In a recent discussion someone referred me to a footnote in the NET Bible for Exod 21:6 regarding the proper understanding of the verse’s use of אלהים. I had cited a 1935 JBL paper by Cyrus Gordon regarding the proclivity of early lexica to offer “judges” or “rulers” as a translation equivalent for אלהים and the person told me they didn’t think I’d actually read the paper, given the footnote they found, which follows:
The word is הָאֱלֹהִים (ha’elohim). S. R. Driver (Exodus, 211) says the phrase means “to God,” namely the nearest sanctuary in order that the oath and the ritual might be made solemn, although he does say that it would be done by human judges. That the reference is to Yahweh God is the view also of F. C. Fensham, “New Light on Exodus 21:7 and 22:7 from the Laws of Eshnunna,” JBL 78 (1959): 160-61. Cf. also ASV, NAB, NASB, NCV, NRSV, NLT. Others have made a stronger case that it refers to judges who acted on behalf of God; see C. Gordon, “אלהים in its Reputed Meaning of Rulers, Judges,” JBL 54 (1935): 134-44; and A. E. Draffkorn, “Ilani/Elohim,” JBL 76 (1957): 216-24; cf. KJV, NIV.
I’ve discussed this issue before here. The bold portion above is a completely inaccurate description of the two articles. In neither article can I find a reference to the idea that אלהים is at all associated with human judges. Both articles, in fact, argue that the word should be seen as analogous to ilâni from the Nuzi tablets. Thus the reference is to statuettes that represent deities (teraphim). The individual would be brought before the statuettes to swear an oath or perform a certain ritual. From Gordon’s article:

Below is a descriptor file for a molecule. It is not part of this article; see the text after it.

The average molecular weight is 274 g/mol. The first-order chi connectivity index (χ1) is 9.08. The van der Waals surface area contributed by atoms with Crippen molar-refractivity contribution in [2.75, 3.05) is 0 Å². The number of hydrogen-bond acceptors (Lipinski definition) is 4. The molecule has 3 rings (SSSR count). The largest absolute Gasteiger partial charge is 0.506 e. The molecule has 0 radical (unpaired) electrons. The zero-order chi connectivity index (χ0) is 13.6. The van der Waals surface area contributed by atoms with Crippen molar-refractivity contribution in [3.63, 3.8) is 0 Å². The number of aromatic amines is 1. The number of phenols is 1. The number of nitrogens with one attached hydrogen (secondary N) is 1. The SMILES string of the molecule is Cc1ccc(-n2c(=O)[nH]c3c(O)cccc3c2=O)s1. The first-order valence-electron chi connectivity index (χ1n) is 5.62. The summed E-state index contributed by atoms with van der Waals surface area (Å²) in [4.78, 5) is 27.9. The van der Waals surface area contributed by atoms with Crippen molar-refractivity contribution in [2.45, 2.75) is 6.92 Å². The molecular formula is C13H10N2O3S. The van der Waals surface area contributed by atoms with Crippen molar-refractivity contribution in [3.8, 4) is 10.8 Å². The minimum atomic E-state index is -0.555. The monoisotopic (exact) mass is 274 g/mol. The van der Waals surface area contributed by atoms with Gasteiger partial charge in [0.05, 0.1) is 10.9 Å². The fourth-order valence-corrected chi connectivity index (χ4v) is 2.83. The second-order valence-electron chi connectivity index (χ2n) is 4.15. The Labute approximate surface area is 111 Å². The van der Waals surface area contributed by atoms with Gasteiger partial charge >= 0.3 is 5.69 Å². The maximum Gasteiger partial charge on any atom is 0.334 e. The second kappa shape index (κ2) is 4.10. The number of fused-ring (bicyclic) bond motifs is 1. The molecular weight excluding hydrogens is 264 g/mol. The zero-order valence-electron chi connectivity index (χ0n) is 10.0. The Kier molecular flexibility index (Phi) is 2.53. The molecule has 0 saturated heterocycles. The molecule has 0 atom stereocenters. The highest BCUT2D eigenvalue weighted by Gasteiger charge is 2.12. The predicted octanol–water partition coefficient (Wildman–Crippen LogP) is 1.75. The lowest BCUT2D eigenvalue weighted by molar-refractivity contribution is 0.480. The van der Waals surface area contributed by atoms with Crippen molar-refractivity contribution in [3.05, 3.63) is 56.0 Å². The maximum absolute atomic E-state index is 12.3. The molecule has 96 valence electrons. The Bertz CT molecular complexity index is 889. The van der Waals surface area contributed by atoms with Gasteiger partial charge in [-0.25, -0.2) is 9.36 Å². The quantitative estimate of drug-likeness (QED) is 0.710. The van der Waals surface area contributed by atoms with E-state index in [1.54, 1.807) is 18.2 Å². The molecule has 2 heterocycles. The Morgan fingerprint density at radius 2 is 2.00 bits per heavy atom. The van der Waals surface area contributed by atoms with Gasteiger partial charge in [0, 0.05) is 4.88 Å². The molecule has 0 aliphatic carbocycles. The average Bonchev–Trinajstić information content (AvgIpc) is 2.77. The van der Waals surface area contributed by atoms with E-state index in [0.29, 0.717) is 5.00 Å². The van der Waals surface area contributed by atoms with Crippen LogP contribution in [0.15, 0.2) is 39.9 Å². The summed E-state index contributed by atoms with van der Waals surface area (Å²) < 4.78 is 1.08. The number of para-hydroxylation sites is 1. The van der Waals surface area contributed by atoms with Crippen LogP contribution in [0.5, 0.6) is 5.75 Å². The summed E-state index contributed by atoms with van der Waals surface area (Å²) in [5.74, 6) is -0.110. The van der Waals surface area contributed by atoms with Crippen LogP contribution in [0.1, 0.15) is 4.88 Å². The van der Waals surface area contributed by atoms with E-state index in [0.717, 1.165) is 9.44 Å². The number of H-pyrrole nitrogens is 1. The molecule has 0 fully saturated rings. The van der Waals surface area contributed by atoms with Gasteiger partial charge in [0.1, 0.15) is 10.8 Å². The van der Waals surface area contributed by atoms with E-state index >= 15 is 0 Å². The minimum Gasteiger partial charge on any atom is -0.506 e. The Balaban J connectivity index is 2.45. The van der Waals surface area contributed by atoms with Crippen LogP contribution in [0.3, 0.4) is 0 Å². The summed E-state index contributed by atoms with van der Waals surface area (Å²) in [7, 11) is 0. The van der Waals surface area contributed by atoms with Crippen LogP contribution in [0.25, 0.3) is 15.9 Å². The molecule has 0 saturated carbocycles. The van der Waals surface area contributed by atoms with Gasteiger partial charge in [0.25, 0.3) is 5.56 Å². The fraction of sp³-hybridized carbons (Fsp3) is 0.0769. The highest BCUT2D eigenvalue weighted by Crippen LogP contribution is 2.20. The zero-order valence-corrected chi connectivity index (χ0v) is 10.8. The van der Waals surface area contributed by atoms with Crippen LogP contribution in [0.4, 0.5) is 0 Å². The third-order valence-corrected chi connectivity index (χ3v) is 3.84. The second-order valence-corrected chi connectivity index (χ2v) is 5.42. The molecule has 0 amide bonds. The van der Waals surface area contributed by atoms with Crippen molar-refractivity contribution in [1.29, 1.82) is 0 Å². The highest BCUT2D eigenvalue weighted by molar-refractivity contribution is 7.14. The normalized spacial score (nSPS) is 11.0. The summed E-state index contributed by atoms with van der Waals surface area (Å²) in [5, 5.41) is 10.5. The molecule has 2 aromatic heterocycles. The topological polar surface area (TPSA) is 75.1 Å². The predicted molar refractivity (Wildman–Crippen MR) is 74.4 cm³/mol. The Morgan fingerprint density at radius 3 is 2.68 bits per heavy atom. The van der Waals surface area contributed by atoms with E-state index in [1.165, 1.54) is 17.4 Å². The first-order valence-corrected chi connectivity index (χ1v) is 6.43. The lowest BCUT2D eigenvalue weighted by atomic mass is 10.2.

Thus the oath of the gods is a well attested ceremony in ancient oriental court procedure and there is no doubt that the same ceremony is indicated by ונקרב בעל־הבית אל־האלהים. It is interesting to note that this idiom, קרב אל־האלהים, is found in its exact Akkadian counterpart in the Nuzi tablets (N I 89:10-12) ana ilâni qarâbu, where the ilâni mean the תרפים.
From the Draffkorn article:
C. H. Gordon was able to point out in a brief study that the term ilâni ‘gods’ was used in Nuzi legal texts in ways that closely paralleled some of the atypical occurrences of OT elohim. These parallels, he concluded, militated against the traditional rendering “judges.” Gordon’s view is borne out by further material that has since come to light.
The article then goes on to provide more insight into the nature and use of the teraphim, before whom the various cases would b dbrought. The reason for the misunderstanding which resulted in the late “judges” translation is also explained:
Nor need we look far for the reason behind the traditional rendering “judges.” The only alternative available to the ancients was “gods,” and this would have come close to idolatry. The use, on the other hand, of divine symbols as aids in deadlocked legal cases must have been discontinued far too early to leave any impression on traditional interpretations.
It seems that whoever is responsible for the footnote here in the NET Bible either didn’t read those two articles, or is being dishonest about what exactly they say.